The prolific APT group TA505 is conducting spam email campaigns spreading a new, modular malware variant named tRAT. tRAT malware is a remote access Trojan capable of downloading additional modules. In addition to adding infected users to a botnet, the threat actors have the option of selling access to different elements of the malware to other threat groups for use in different attacks.
Threat researchers at Proofpoint intercepted two separate email campaigns spreading tRAT malware this fall, one of which was a standard spam email campaign using social engineering techniques to get email recipients to open an attached Word document and enable macros. Enabling macros triggered the download of the tRAT payload.
One email variant spoofed AV brand Norton. The attachment included Norton by Symantec branding and text claiming the document had been secured by the AV solution. Another email variant spoofed TripAdvisor and claimed that in order to view the embedded video content, users needed to enable content.
The second campaign, identified on October 11, was attributed to the TA505 threat group. This campaign was more sophisticated, used a combination of Word Documents and Microsoft Publisher files, and targeted commercial banking institutions. Many different email templates were used, and the emails came from multiple email accounts. Themes included fake invoices and reports of call notifications. TA505 similarly used macros to download the tRAT payload.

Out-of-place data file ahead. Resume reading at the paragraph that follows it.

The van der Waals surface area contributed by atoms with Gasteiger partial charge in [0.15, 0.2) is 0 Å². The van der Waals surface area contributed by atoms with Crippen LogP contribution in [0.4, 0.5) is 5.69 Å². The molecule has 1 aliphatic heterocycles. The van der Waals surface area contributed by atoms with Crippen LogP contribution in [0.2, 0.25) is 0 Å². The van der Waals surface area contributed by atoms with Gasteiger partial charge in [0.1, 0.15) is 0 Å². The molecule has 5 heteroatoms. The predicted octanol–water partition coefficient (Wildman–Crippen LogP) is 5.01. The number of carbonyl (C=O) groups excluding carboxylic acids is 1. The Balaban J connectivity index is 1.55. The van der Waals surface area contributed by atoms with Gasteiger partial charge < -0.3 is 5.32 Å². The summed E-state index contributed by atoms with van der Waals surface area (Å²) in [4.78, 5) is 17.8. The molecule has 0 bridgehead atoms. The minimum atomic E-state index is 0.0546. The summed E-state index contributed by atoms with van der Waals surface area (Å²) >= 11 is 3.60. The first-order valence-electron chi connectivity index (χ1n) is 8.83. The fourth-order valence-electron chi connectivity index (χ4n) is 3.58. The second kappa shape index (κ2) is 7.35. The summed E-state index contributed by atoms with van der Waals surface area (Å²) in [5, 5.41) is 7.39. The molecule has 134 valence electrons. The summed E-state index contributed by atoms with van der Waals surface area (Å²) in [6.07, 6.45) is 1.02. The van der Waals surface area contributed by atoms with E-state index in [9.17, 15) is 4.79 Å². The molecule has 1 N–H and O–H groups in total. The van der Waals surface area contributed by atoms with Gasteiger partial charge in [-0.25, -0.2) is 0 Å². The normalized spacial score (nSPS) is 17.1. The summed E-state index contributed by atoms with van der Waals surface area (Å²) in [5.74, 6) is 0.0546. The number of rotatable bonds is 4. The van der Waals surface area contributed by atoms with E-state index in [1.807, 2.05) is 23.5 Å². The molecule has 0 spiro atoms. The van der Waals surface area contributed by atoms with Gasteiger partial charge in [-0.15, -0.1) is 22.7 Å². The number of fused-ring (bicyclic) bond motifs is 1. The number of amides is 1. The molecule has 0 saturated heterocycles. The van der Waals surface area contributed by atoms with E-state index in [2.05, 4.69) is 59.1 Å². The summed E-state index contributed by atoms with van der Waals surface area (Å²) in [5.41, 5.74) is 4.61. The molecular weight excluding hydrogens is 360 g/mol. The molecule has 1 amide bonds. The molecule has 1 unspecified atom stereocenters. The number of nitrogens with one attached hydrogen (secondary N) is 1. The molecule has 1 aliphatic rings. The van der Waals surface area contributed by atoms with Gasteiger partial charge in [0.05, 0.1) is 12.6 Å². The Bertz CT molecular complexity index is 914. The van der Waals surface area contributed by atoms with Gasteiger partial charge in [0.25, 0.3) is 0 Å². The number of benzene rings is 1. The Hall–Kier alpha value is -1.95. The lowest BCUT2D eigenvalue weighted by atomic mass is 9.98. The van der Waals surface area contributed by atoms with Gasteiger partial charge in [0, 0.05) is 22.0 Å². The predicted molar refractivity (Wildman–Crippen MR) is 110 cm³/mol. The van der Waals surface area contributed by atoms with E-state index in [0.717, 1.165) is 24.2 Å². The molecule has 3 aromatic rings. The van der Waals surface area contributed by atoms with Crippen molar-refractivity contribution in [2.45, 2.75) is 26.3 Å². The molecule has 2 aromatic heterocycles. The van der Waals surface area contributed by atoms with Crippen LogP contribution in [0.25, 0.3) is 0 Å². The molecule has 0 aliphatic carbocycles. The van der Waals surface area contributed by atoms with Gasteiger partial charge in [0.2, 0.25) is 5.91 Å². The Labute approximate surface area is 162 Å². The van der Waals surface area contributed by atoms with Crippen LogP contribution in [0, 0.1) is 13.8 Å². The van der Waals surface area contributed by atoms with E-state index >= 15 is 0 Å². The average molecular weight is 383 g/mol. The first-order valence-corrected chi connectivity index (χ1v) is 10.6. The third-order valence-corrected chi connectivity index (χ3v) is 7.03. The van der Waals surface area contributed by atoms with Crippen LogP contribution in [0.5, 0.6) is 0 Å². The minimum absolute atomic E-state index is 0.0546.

tRAT achieves persistence by copying the binary to C:\Users\<user>\AppData\Roaming\Adobe\Flash Player\Services\Frame Host\fhost.exe and creating a LNK file to run the binary on start up.
At this stage, Proofpoint is still analyzing tRAT and the full functionality of the malware is not yet known. Neither are the motives of the attackers nor the additional modules that may be downloaded. Proofpoint has suggested that tRAT is currently being trialed by the TA505 APT group based on the scale of the campaign. TA505 is best known for conducting large-scale campaigns – such as mass Locky ransomware attacks in 2016 and 2017 and large-scale spam campaigns distributing the Dridex banking Trojan.
The TA505 threat group has been known to conduct tests of new malware variants, some of which are adopted while others are dropped. Whether TA505 will persist with tRAT remains to be seen, although this new malware certainly does have potential to become a major threat.